Religion, The Arts, Monorail


Media-maniacal Rabbi Daniel Lapin of Mercer Island–based Toward Tradition (see "Meet the Lapin Brothers") and humility-challenged Pastor Ken Hutcherson of Antioch Bible Church in Redmond (who claims to have bullied Microsoft into withdrawing support this year for the state gay-rights bill) would like you to know, first of all, that they're really close friends, and isn't that cool given all their differences (race, religion, hobbies, etc.)? And second, that homosexuality is pretty much a death knell for civilization, with the end coming not immediately but inevitably if we don't do something. In a joint communiqué posted on the far-righteous Toward Tradition Web site, they write: "It is hard, if not impossible, to think of a society for whom rampant homosexuality was not a symptom of impending extinction." The reason for their invocation of such nonsense is the fact that "the senior rabbi of one of Seattle's largest Reform congregations attacked us in a local newspaper for our opposition to homosexual marriage." That would be Rabbi Daniel Weiner of Temple De Hirsch Sinai, in an op-ed in the Seattle Post-Intelligencer May 3, and "attacked" doesn't really do justice to his refined fusillade: "There is poignant irony in that this kind of hate speech emanates from a rabbi and an African American minister, leaders of historically powerless, minority communities who were oppressed, enslaved and attacked based upon a dehumanizing rationale similar to the one they wield against the gay community," wrote Weiner. Undaunted, Hutcherson told

KIRO-TV on Friday, May 6, that he has more in store for Microsoft, now that the company has said it will support the gay-rights measure next time around, although Hutcherson isn't saying what. Perhaps that threatened boycott of Redmond products? It's going to be costly to change operating systems and replace Office applications. CHUCK TAYLOR

The Arts

A locally bred musical, The Light in the Piazza, bagged 11 Tony nominations this week, including one for Intiman Theatre artistic director Bartlett Sher. Piazza premiered at Intiman in 2003. When it debuted on Broadway last month, the romantic chamber musical received mostly warm reviews. But a sweep of the Tonys is far from guaranteed. The show's biggest competitor—with 14 nominations—is the hit Monty Python's Spamalot, a goofy musical adaptation of the 1975 movie Monty Python and the Holy Grail. ("Run away! Run away!") The Tonys will be televised June 5 on CBS. LYNN JACOBSON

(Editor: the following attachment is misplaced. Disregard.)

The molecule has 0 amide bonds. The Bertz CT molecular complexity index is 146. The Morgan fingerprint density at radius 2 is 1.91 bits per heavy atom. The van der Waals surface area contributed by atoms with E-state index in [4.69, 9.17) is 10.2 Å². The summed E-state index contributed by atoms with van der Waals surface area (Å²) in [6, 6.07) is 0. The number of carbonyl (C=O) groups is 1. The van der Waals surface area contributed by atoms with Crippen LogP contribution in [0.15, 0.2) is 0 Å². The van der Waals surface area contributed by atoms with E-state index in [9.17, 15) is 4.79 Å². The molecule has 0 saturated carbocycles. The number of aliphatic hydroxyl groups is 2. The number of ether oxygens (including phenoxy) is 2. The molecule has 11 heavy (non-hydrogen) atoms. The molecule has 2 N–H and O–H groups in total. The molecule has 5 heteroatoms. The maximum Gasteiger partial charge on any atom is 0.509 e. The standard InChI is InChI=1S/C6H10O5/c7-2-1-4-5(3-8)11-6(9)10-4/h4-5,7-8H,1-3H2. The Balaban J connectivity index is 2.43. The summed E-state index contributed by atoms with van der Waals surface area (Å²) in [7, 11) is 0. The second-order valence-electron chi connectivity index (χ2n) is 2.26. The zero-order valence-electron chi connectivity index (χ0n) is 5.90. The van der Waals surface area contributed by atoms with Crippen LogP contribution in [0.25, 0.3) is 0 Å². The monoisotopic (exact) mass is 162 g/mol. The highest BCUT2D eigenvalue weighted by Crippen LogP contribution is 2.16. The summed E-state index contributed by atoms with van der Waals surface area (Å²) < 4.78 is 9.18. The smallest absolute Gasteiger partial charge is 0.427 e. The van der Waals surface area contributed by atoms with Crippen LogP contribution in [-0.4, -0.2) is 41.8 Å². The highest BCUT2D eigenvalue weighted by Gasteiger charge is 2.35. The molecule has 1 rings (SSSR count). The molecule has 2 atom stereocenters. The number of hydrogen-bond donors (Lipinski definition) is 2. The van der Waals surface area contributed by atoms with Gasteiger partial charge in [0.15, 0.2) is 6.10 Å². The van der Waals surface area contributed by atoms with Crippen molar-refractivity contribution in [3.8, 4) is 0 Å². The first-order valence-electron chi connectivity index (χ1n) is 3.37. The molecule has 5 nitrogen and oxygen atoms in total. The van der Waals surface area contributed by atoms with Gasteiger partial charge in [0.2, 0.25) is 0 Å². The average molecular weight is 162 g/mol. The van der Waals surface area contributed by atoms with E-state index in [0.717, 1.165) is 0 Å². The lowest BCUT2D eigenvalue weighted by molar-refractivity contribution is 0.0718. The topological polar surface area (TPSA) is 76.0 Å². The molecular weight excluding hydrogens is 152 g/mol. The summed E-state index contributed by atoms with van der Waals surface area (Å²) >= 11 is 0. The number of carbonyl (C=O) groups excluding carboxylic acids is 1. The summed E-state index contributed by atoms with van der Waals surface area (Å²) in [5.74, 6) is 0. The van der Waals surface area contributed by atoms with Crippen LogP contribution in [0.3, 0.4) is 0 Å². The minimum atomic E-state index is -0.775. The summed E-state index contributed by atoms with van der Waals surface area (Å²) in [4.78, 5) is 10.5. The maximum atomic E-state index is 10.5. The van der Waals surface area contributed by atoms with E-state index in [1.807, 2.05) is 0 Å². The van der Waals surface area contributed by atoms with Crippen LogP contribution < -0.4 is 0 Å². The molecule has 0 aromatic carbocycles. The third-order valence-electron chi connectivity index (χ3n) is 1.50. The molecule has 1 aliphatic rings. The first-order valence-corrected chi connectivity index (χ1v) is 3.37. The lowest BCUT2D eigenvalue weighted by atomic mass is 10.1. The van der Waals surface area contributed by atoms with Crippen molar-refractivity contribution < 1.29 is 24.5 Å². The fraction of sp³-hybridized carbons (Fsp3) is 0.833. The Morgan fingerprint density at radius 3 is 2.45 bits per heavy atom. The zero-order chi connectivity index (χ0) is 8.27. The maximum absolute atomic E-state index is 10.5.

The sudden disappearance of its lead partner, the one expected to do most of the heavy lifting, means nothing, Cascadia Monorail President Pat Flaherty told the Seattle Monorail Project board last week. "We don't have any concerns or doubts," said the Fluor executive after its monorail bid partner, Washington Group International, termed the project an unacceptable financial risk. (This from an experienced transit-design company that recently announced a 32 percent spike in net income and $1.5 billion in new contracts during the first quarter of 2005.) Fluor now takes over as sole lead of the $1.6 billion monorail bid and reassured the sometimes-clueless board (one member couldn't even get WGI's name right) that, having built airports and toll roads, it could certainly build a monorail–how complicated could it be? Fluor officials especially talked up a 62-mile heavy railway under construction through the Netherlands and Belgium. The implication to the public was that Fluor was building the high-speed line. "We do heavy civil engineering," Flaherty said. But Fluor is the program manager of a consortium called Infraspeed that is building the line. It's the other members and contractors who handle construction and engineering duties—similar to what WGI was likely to do in Seattle. When asked if his firm was truly qualified to be the sole lead on SMP, Flaherty said he'd leave that up to the agency to determine–as it officially, and undoubtedly favorably, will do shortly. RICK ANDERSON

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